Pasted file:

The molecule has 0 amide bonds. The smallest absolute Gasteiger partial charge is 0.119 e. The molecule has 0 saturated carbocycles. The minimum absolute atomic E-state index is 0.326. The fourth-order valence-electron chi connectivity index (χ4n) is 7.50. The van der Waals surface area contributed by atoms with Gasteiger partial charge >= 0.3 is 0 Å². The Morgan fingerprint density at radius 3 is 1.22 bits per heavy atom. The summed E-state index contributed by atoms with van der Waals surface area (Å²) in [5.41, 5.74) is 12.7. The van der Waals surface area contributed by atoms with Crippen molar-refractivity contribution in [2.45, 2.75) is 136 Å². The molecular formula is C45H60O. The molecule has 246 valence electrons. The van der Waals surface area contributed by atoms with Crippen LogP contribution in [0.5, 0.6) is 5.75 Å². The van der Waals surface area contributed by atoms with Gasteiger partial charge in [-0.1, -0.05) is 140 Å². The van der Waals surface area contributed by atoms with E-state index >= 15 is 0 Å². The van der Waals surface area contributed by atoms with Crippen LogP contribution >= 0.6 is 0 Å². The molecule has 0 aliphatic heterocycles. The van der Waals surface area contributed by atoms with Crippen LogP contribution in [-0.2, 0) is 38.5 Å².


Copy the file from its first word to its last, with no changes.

The molecule has 0 amide bonds. The smallest absolute Gasteiger partial charge is 0.119 e. The molecule has 0 saturated carbocycles. The minimum absolute atomic E-state index is 0.326. The fourth-order valence-electron chi connectivity index (χ4n) is 7.50. The van der Waals surface area contributed by atoms with Gasteiger partial charge >= 0.3 is 0 Å². The Morgan fingerprint density at radius 3 is 1.22 bits per heavy atom. The summed E-state index contributed by atoms with van der Waals surface area (Å²) in [5.41, 5.74) is 12.7. The van der Waals surface area contributed by atoms with Crippen molar-refractivity contribution in [2.45, 2.75) is 136 Å². The molecular formula is C45H60O. The molecule has 246 valence electrons. The van der Waals surface area contributed by atoms with Crippen LogP contribution in [0.5, 0.6) is 5.75 Å². The van der Waals surface area contributed by atoms with Gasteiger partial charge in [-0.1, -0.05) is 140 Å². The van der Waals surface area contributed by atoms with E-state index >= 15 is 0 Å². The van der Waals surface area contributed by atoms with Crippen LogP contribution >= 0.6 is 0 Å². The molecule has 0 aliphatic heterocycles. The van der Waals surface area contributed by atoms with Crippen LogP contribution in [-0.2, 0) is 38.5 Å².